Many factors of modern life can have an impact on your gut health, such as taking antibiotics, high levels of stress, not enough sleep and consuming processed and high-sugar foods all damage and effect the bacteria found in our stomach. If your gut bacteria is out of balance, your body isn’t able to digest food as well and this impacts your ability to absorb nutrients, which can lead to digestive conditions and other symptoms such as gas, bloating, constipation, diarrhea, heartburn, mood swings, depression, anxiety, difficulty concentrating and joint pain. This can also be the hidden culprit for everything from weight management, fatigue to learning and behavioural difficulties in children, asthma and skin conditions such as eczema and rosacea to name a few.
Positive lifestyle changes you can make are;
By maintaining a healthy gut, you will contribute to better overall health and this may assist in weight loss and management. However, a person should talk to their doctor before making any drastic changes to their diet.
I often speak to people about their goals, fitness aspirations and the ideal body they are hoping to achieve.
A question I always ask is “what are the most important things you are looking for in a personal trainer?” The results vary greatly but there are some common themes.
“Someone to push me” is a common one . Sometimes the person thinks they need to be pushed to their limits in order to achieve the outcome they want. They may have tried exercising , or been exercising for a reasonable time but they are confused because the results have not occured. Automatically, they think that they need to be trained harder as this what is needed to achieve their goal.
High intensity training needs to balanced and planned, followed by rest and recovery, and sound nutrition. Excessive training at these levels can also be dangerous. In reality, the person probably needs support and guidance to address;
On another level, whether conscious or not, sometimes people do not want to change the way the eat, follow nutitional guidance, nor address taking advice from another person. Sometimes there is often an interplay with accountability as well, so the person doesn’t want to show their food journal. The ego is in control here.
The result is that the person believes that traininig harder or being “pushed” will do the trick, when in reality it may be other factors that need to be addressed.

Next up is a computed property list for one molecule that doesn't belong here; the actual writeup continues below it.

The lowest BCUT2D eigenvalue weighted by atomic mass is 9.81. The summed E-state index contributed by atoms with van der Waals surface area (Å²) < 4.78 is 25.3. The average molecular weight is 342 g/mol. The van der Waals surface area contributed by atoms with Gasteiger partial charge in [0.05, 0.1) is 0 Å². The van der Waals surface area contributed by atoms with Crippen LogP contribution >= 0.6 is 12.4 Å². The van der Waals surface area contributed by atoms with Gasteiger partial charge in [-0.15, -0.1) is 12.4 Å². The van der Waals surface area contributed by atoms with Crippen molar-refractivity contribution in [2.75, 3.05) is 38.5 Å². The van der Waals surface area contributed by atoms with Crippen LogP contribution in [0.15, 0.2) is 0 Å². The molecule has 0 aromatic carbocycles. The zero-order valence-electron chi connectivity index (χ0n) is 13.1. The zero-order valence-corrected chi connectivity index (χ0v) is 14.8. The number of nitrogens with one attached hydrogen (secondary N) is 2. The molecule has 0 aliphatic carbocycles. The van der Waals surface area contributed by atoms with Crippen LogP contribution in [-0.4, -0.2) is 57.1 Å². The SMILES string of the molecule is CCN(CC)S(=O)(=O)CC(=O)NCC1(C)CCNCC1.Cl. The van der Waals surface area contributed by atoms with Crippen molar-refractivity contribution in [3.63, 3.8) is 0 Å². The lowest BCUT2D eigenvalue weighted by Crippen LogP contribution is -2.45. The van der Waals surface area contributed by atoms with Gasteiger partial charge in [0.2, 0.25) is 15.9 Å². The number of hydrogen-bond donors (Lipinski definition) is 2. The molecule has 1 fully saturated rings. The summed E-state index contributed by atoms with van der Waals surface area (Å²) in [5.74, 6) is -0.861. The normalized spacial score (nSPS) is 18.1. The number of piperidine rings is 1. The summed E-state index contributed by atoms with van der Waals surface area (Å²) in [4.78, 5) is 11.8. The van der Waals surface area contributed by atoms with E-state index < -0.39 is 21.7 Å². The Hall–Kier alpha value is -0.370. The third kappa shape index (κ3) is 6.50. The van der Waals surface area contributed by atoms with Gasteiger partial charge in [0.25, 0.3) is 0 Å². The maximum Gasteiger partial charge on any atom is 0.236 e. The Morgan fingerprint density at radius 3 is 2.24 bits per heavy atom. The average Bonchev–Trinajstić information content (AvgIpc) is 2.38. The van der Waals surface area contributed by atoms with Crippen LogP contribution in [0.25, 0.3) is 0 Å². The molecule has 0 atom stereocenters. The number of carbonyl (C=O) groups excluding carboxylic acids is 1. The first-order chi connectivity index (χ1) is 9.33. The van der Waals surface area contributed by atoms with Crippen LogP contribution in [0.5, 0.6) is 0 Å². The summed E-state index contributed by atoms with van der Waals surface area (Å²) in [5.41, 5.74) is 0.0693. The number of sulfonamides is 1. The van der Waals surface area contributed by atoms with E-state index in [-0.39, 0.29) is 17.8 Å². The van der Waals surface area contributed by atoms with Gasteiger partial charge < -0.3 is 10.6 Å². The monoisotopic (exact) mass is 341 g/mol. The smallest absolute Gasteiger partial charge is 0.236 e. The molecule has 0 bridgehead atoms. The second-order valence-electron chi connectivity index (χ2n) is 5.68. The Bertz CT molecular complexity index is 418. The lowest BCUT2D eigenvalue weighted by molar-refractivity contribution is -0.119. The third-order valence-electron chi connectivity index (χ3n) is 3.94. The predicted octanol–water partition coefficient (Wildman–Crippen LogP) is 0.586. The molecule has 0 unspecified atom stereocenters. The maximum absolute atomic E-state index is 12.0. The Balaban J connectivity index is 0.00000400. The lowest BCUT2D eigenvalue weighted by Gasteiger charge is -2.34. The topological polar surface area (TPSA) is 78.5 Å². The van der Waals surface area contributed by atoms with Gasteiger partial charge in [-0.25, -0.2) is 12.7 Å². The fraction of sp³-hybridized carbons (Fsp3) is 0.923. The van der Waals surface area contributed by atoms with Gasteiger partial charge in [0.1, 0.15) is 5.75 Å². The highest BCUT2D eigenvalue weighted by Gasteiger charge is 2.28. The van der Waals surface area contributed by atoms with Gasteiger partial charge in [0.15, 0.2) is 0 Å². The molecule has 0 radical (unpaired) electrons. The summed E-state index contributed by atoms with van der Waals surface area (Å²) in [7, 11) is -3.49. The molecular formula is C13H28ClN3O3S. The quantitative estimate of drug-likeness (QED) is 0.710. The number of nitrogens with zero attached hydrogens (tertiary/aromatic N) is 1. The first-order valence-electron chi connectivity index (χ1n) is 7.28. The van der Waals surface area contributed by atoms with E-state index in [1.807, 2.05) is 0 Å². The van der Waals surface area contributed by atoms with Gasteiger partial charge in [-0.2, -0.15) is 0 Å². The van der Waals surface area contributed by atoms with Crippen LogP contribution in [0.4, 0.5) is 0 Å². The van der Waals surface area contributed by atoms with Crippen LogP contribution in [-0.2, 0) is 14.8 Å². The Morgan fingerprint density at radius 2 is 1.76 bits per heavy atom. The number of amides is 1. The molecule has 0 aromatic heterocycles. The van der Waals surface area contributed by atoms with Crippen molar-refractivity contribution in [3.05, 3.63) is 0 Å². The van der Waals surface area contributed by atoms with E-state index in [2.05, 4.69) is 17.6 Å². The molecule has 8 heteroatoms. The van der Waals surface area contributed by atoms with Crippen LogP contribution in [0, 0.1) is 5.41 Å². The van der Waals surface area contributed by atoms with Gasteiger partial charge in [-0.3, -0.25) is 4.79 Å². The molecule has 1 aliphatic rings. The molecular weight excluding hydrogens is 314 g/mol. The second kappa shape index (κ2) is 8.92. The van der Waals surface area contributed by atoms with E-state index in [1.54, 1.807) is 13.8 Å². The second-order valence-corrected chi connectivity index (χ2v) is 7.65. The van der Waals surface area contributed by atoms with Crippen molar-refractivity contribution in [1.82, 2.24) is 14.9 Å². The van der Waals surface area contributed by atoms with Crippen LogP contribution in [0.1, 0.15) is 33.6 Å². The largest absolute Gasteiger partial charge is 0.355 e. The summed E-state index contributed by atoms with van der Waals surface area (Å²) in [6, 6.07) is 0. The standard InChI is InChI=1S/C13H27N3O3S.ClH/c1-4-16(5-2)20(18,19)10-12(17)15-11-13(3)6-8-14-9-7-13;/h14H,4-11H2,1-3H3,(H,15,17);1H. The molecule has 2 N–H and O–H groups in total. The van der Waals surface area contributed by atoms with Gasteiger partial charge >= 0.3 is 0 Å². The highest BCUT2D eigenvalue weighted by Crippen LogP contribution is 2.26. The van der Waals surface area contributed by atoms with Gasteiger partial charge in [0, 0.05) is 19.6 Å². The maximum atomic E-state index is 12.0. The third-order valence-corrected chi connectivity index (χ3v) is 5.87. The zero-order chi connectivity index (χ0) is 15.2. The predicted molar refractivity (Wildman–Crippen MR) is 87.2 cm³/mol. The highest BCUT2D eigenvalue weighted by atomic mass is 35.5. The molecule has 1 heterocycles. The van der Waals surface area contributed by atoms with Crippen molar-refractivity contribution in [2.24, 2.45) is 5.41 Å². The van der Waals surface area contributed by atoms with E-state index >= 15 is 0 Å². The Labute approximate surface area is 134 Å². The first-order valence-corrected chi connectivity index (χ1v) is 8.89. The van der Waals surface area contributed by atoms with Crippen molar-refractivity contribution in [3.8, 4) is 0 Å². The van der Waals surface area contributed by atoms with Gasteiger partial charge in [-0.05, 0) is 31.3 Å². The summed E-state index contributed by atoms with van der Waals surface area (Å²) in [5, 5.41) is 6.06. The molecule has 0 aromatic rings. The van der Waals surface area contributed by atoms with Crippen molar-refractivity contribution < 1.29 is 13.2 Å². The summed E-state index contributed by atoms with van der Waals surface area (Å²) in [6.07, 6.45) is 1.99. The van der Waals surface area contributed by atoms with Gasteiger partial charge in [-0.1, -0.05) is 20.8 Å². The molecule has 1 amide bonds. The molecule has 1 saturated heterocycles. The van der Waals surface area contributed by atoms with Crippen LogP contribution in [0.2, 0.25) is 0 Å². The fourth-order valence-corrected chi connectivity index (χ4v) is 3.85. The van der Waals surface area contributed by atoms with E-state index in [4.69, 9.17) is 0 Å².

The whole picture needs to be examined, and following the program and advice of a fitness professional will help you achieve your goals in the shortest possible time.
Many articles magazines mention how “lack of sleep can make you fat” but there is a lack of understanding on the mechanisms behind this statement. It is to many individual’s understanding that if you sleep less and eat less, it does cause you to reduce weight, which is true, particularly if you are active during those hours you are awake. In terms of sleep deprivation and weight gain, how does this fall hand in hand?
Have you ever been up really late and find yourselves fighting against those late night cravings, which you can only resist for so long before you begin eating? This is due to a disruption of hormones which in turn can affect your appetite; hence it is very unlikely that you will eat less when you are sleep deprived. Sleep deprivation reduces leptin which is the anti-starvation hormone (anorexigenic hormone) that is secreted from the brain. The body also causes an increase in ghrelin which increases hunger.
Why does this have to happen at night, especially when we aren’t supposed to eat in large amounts at this time? This is because the body has the tendency to self-regulate. For instance, if you are not sleeping, then your body is awake and the body thinks that for this reason there is a greater need for energy, especially if you are fatigued and your body is forcing itself to stay awake. To fulfil the energy demands for the body, reduction and increase in ghrelin hormones are activated to increase appetite.
If you are feeling tired, pain, having trouble sleeping, or anxious stressed or depressed, muscle cramps or twitches, you may have a magnesium deficiency.
Magnesium is required by every organ in the body for;
Many of us do not get enough magnesium in our diets. Adults require about 300 to 400 milligrams a day.
Magnesium is very beneficial for;
Foods that are high in Magnesium inlude;
You can also use supplements in the form of tablets which are available in most supermarkets.